Radiation therapy for lymphoma and leukemia

Treatment Overview

Radiation therapy is the use of high-dose X-rays to treat cancer cells that may remain after surgery, especially if all of the cancer cannot be removed. Radiation therapy is often used for the treatment of cancer, such as non-Hodgkin's lymphoma (NHL), Hodgkin's lymphoma, and all types of leukemias. Radiation therapy may be used alone or in combination with other treatment options, such as chemotherapy.

For lymphoma, treatments are given once a day, 5 days a week, for 4 to 6 weeks. The area of the body affected by the cancer determines which area of the body receives radiation therapy. The duration of treatment for leukemia is usually much shorter.

What To Expect After Treatment

Side effects are common but generally go away when treatment is finished. They include:

  • Low blood counts, which may increase the risk of infection and bleeding.
  • Fatigue.
  • Redness and itching of the skin in the radiation field. The skin may look as though you have a bad sunburn.
  • Hair loss in the area inside the radiation field.
  • Nausea, vomiting, or diarrhea if the abdomen or pelvis is radiated.

Why It Is Done

When used during early-stage or nonaggressive NHL, radiation therapy is used to treat cells that may remain after surgery, especially if all of the cancer cannot be removed. Radiation may be used alone or in combination with other treatment options, such as chemotherapy. Radiation is also used for palliative care if chemotherapy is not working.

When used to treat chronic lymphocytic leukemia (CLL), radiation therapy is usually given to relieve pain from either an enlarged spleen or lymph nodes.

Radiation therapy is used to help keep an acute leukemia from spreading to the central nervous system (CNS prophylaxis). It is also used to treat recurrent leukemia that has spread to the brain or spinal cord.1

How Well It Works

Traditionally, radiation therapy was the primary treatment for patients with stage I and some stage II aggressive non-Hodgkin's lymphoma (NHL). Radiation therapy alone can limit the spread of lymphoma within the radiation fields in approximately 90% of people.

Radiation treatments to the brain (cranial irradiation) lower the risk of relapse when used to treat acute leukemia.1

When used for the treatment of chronic lymphocytic leukemia, radiation therapy may reduce the total white blood cell count and reduce the size of the lymph nodes, liver, or spleen.2

Depending on the type and the stage of the cancer, radiation therapy may be used alone or in combination with chemotherapy.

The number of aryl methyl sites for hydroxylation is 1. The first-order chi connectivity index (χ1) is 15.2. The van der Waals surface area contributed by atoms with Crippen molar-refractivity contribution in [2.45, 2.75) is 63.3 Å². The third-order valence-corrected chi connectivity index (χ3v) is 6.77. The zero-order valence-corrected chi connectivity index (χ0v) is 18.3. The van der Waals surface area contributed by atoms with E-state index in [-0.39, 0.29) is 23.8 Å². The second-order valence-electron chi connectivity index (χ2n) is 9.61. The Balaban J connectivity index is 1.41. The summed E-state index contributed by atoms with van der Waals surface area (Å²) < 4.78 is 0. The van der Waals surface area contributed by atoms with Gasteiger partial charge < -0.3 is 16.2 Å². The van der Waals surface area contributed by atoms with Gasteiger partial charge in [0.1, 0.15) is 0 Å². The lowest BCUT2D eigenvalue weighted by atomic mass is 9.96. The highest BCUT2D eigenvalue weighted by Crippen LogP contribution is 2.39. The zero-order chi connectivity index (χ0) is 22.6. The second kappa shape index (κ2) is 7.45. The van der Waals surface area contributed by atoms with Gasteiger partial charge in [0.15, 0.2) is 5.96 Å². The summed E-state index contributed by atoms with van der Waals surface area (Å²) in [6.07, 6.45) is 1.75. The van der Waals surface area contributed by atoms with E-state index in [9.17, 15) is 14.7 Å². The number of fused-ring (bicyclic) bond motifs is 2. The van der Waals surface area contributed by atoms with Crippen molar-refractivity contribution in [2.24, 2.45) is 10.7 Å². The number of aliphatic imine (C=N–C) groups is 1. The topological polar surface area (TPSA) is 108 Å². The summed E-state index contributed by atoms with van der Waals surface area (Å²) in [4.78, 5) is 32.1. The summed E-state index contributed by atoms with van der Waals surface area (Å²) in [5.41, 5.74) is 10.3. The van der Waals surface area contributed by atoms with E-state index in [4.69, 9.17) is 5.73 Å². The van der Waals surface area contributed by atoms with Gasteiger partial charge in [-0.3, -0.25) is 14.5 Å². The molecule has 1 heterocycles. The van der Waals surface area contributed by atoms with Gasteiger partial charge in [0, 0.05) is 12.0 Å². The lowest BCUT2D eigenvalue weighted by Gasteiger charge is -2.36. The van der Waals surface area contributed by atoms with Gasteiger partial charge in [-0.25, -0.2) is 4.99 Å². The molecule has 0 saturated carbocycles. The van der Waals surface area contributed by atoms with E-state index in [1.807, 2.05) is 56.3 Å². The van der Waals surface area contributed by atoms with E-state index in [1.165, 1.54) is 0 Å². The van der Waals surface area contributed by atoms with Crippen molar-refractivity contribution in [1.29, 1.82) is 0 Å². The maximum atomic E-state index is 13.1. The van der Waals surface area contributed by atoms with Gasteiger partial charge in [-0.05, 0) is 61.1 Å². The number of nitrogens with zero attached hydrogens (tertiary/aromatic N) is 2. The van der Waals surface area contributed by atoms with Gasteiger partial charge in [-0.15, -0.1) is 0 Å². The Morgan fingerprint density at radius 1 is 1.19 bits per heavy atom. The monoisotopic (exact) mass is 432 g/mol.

Risks

There are few risks involved with radiation therapy for lymphoma or leukemia. However, radiation therapy to the pelvis may cause permanent sterility.

Side effects of radiation therapy are common but usually get better and go away when treatments stop. Side effects depend on the area of the body affected by treatments and may include:

  • Low blood counts, which may increase your risk of infection or bleeding.
  • Redness and irritation in the mouth.
  • A dry mouth and difficulty in swallowing.
  • Changes in taste.
  • Nausea or vomiting.
  • Diarrhea.
  • Fatigue.
  • Hair loss in the treatment area. Whether your hair grows back depends on the area treated, the dose of radiation, and the type of radiation used.
  • Irritation of the skin.

What To Think About

Radiation therapy to the pelvis may cause permanent sterility. Discuss fertility options with your health professional before beginning pelvic radiation for NHL or CLL.

Unlike general radiation therapy, targeted radiation therapy uses monoclonal antibodies, which deliver radiation directly to the lymphoma cells.

Complete the special treatment information form (PDF)(What is a PDF document?) to help you understand this treatment.

References

Citations

  1. Thai MC, Coutre SE (2004). Acute lymphoblastic leukemia in adults. In JP Greer et al., eds., Wintrobe's Clinical Hematology, 11th ed., vol. 2, pp. 2077–2096. Philadelphia: Lippincott Williams and Wilkins.
  2. Johnston JB (2004). Chronic lymphocytic leukemia. In JP Greer et al., eds., Wintrobe's Clinical Hematology, 11th ed., vol. 2, pp. 2429–2463. Philadelphia: Lippincott Williams and Wilkins.

Last Updated: April 22, 2008

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